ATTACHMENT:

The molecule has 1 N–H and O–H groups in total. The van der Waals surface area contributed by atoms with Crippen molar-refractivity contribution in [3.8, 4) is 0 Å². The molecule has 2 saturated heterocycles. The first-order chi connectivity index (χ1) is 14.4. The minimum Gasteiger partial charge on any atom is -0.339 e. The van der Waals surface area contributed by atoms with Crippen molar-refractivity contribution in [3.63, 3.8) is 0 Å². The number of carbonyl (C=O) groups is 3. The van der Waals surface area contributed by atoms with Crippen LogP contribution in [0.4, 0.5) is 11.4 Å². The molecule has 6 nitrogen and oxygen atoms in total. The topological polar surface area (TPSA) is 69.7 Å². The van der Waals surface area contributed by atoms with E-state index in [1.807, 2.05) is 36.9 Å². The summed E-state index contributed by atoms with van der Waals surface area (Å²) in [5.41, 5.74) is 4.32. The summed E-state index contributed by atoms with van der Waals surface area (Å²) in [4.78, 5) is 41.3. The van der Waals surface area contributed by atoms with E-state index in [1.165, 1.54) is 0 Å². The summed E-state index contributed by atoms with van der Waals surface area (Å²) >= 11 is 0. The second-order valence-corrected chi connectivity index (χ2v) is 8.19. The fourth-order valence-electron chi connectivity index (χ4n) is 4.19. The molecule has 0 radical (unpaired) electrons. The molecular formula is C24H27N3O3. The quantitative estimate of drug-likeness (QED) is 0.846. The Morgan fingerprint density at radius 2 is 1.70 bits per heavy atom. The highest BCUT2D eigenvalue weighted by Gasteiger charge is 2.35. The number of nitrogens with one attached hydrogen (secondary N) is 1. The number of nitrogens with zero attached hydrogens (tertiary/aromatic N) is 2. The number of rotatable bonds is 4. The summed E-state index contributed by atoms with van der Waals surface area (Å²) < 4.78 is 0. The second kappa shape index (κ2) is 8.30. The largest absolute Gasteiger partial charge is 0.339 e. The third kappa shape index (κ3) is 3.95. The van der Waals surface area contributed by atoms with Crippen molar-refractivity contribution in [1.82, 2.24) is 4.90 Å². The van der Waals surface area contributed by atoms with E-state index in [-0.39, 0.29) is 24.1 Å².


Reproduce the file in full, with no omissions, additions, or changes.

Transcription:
The molecule has 1 N–H and O–H groups in total. The van der Waals surface area contributed by atoms with Crippen molar-refractivity contribution in [3.8, 4) is 0 Å². The molecule has 2 saturated heterocycles. The first-order chi connectivity index (χ1) is 14.4. The minimum Gasteiger partial charge on any atom is -0.339 e. The van der Waals surface area contributed by atoms with Crippen molar-refractivity contribution in [3.63, 3.8) is 0 Å². The number of carbonyl (C=O) groups is 3. The van der Waals surface area contributed by atoms with Crippen LogP contribution in [0.4, 0.5) is 11.4 Å². The molecule has 6 nitrogen and oxygen atoms in total. The topological polar surface area (TPSA) is 69.7 Å². The van der Waals surface area contributed by atoms with E-state index in [1.807, 2.05) is 36.9 Å². The summed E-state index contributed by atoms with van der Waals surface area (Å²) in [5.41, 5.74) is 4.32. The summed E-state index contributed by atoms with van der Waals surface area (Å²) in [4.78, 5) is 41.3. The van der Waals surface area contributed by atoms with E-state index in [1.165, 1.54) is 0 Å². The summed E-state index contributed by atoms with van der Waals surface area (Å²) >= 11 is 0. The second-order valence-corrected chi connectivity index (χ2v) is 8.19. The fourth-order valence-electron chi connectivity index (χ4n) is 4.19. The molecule has 0 radical (unpaired) electrons. The molecular formula is C24H27N3O3. The quantitative estimate of drug-likeness (QED) is 0.846. The Morgan fingerprint density at radius 2 is 1.70 bits per heavy atom. The highest BCUT2D eigenvalue weighted by Gasteiger charge is 2.35. The number of nitrogens with one attached hydrogen (secondary N) is 1. The number of nitrogens with zero attached hydrogens (tertiary/aromatic N) is 2. The number of rotatable bonds is 4. The summed E-state index contributed by atoms with van der Waals surface area (Å²) < 4.78 is 0. The second kappa shape index (κ2) is 8.30. The largest absolute Gasteiger partial charge is 0.339 e. The third kappa shape index (κ3) is 3.95. The van der Waals surface area contributed by atoms with Crippen molar-refractivity contribution in [1.82, 2.24) is 4.90 Å². The van der Waals surface area contributed by atoms with E-state index in [-0.39, 0.29) is 24.1 Å².